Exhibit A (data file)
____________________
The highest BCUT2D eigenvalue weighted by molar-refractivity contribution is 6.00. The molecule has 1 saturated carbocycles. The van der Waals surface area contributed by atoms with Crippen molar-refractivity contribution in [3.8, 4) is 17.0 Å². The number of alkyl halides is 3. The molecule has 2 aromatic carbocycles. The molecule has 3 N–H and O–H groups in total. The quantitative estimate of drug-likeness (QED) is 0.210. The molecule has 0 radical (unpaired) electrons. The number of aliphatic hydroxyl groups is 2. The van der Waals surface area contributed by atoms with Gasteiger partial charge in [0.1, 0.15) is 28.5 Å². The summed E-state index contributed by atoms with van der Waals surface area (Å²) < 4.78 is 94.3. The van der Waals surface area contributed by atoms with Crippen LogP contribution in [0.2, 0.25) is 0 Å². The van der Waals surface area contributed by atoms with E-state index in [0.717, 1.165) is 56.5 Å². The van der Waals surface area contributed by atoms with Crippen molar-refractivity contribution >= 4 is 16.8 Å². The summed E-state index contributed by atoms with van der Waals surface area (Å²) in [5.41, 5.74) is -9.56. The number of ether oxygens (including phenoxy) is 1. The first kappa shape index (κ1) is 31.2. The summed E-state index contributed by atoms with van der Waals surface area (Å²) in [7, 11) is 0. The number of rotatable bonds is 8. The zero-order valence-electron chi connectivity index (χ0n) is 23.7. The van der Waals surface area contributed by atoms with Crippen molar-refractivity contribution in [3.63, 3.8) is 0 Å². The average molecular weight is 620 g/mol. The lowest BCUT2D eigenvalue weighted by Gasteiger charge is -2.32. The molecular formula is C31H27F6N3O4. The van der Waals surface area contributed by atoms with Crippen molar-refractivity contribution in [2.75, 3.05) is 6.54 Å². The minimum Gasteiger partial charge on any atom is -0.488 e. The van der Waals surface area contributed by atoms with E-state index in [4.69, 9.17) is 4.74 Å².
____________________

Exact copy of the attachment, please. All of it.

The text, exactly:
The highest BCUT2D eigenvalue weighted by molar-refractivity contribution is 6.00. The molecule has 1 saturated carbocycles. The van der Waals surface area contributed by atoms with Crippen molar-refractivity contribution in [3.8, 4) is 17.0 Å². The number of alkyl halides is 3. The molecule has 2 aromatic carbocycles. The molecule has 3 N–H and O–H groups in total. The quantitative estimate of drug-likeness (QED) is 0.210. The molecule has 0 radical (unpaired) electrons. The number of aliphatic hydroxyl groups is 2. The van der Waals surface area contributed by atoms with Gasteiger partial charge in [0.1, 0.15) is 28.5 Å². The summed E-state index contributed by atoms with van der Waals surface area (Å²) < 4.78 is 94.3. The van der Waals surface area contributed by atoms with Crippen LogP contribution in [0.2, 0.25) is 0 Å². The van der Waals surface area contributed by atoms with E-state index in [0.717, 1.165) is 56.5 Å². The van der Waals surface area contributed by atoms with Crippen molar-refractivity contribution >= 4 is 16.8 Å². The summed E-state index contributed by atoms with van der Waals surface area (Å²) in [5.41, 5.74) is -9.56. The number of ether oxygens (including phenoxy) is 1. The first kappa shape index (κ1) is 31.2. The summed E-state index contributed by atoms with van der Waals surface area (Å²) in [7, 11) is 0. The number of rotatable bonds is 8. The zero-order valence-electron chi connectivity index (χ0n) is 23.7. The van der Waals surface area contributed by atoms with Crippen molar-refractivity contribution in [3.63, 3.8) is 0 Å². The average molecular weight is 620 g/mol. The lowest BCUT2D eigenvalue weighted by Gasteiger charge is -2.32. The molecular formula is C31H27F6N3O4. The van der Waals surface area contributed by atoms with Crippen molar-refractivity contribution in [2.75, 3.05) is 6.54 Å². The minimum Gasteiger partial charge on any atom is -0.488 e. The van der Waals surface area contributed by atoms with E-state index in [4.69, 9.17) is 4.74 Å².